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Biochemistry and Molecular Biotechnology Blog

Dr. Oliver Rando, MD, PhD

Monday, November 27, 2023

Each month the BMB Department features a department member's unique story.

This month, Haley sat down with BMB Professor, Dr. Oliver Rando. Read on to learn more about Dr. Rando's life and the unique perspectives he brings to UMass Chan.

headshot of Dr. Oliver RandoWhere did you grow up?

I grew up just down the road, in Newton MA. 

What was your path to becoming a biomedical scientist?

Well, my father was a biochemist at Harvard Medical School, and I was very good at math as a kid, so it always seemed likely that I'd end up somewhere in STEM. As an undergraduate I loved mechanistic organic chemistry, but I joined Tom Maniatis' lab where I got hooked on gene regulation. I haven't really looked back since then, doing an MD/PhD at Stanford (in Jerry Crabtree's lab), then starting a small independent lab as a Harvard Bauer Fellow.

Why did you choose UMass?

I was really attracted by UMass' great strength in chromatin biology, and in RNA biology, which are two major interests for my own research. I also found the collegiality here refreshing compared to some other places I've been. 

What setbacks have you faced in your career that you’d be willing to share with us?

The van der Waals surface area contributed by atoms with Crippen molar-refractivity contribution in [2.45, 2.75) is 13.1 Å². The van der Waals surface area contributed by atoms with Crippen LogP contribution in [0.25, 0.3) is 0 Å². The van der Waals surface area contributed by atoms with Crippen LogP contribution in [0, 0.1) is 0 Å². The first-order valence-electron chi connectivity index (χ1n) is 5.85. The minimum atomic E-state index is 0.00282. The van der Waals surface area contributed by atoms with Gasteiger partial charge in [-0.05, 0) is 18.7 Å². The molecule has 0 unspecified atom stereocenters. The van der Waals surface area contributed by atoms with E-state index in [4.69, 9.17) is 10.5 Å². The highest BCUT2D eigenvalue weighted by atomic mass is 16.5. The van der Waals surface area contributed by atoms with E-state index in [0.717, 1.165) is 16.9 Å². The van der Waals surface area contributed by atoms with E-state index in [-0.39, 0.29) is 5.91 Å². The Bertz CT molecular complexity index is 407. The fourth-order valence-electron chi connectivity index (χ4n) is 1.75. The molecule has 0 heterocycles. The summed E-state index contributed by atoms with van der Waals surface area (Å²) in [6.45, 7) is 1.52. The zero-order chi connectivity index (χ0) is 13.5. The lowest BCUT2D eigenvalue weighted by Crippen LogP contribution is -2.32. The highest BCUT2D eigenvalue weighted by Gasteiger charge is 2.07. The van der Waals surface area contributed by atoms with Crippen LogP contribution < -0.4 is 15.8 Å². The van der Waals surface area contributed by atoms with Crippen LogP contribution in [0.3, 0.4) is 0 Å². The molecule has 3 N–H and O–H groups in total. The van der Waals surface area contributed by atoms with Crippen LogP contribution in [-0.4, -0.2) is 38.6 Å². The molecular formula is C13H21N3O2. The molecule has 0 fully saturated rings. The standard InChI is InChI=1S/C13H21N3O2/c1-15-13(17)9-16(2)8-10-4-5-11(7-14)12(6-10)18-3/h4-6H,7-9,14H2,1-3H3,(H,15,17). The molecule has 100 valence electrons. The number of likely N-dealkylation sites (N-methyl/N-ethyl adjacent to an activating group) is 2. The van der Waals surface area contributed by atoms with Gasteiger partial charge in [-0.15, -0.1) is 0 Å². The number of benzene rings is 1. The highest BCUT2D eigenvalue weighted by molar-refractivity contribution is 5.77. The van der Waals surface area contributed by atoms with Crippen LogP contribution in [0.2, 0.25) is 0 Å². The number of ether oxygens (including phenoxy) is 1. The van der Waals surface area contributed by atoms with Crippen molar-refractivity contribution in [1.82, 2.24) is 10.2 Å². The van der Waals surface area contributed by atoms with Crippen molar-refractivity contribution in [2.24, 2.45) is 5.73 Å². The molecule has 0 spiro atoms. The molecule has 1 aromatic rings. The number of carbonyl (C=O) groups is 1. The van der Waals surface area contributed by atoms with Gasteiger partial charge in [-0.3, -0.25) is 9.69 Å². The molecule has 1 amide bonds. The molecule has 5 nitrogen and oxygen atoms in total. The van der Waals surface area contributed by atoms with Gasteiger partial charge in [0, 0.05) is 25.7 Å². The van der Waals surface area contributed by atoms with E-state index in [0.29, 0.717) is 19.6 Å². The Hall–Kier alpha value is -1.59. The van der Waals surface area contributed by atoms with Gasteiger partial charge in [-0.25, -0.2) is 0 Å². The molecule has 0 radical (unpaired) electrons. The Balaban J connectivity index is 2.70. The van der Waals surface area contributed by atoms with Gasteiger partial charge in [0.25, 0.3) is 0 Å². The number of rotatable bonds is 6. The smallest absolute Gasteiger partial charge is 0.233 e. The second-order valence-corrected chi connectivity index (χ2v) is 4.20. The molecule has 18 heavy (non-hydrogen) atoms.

There have been a number, although most of them are pretty standard for any biomedical researcher (borderline unethical grant reviewers for example). I guess the sort of unique one would be that we have realized over the past few years that every measurement of epigenetic information in sperm -- those we have made but also all the other published ones -- is wrong. While it is great that we figured this out and it is of course essential to correct, revisiting those measurements really feels like going backwards in time. 

What advice would you give to your younger self?

It's great to chase leads that take you into new areas where you are out of your depth -- it keeps your mind flexible and young! -- but maybe don't chase every​​ one of those tangents all at the same time and end up not being an expert in anything.  

What would you do if you never had to work again?

I would never write a grant again, but I'd certainly keep doing research. Beyond that it depends on why I never had to work ... if it was because I was insanely wealthy I'd probably do something fun like buy Twitter and run it into the ground and prove myself both unspeakably vile and embarrassingly stupid.

What is your favorite kitchen utensil?

A Damascus steel chef's knife.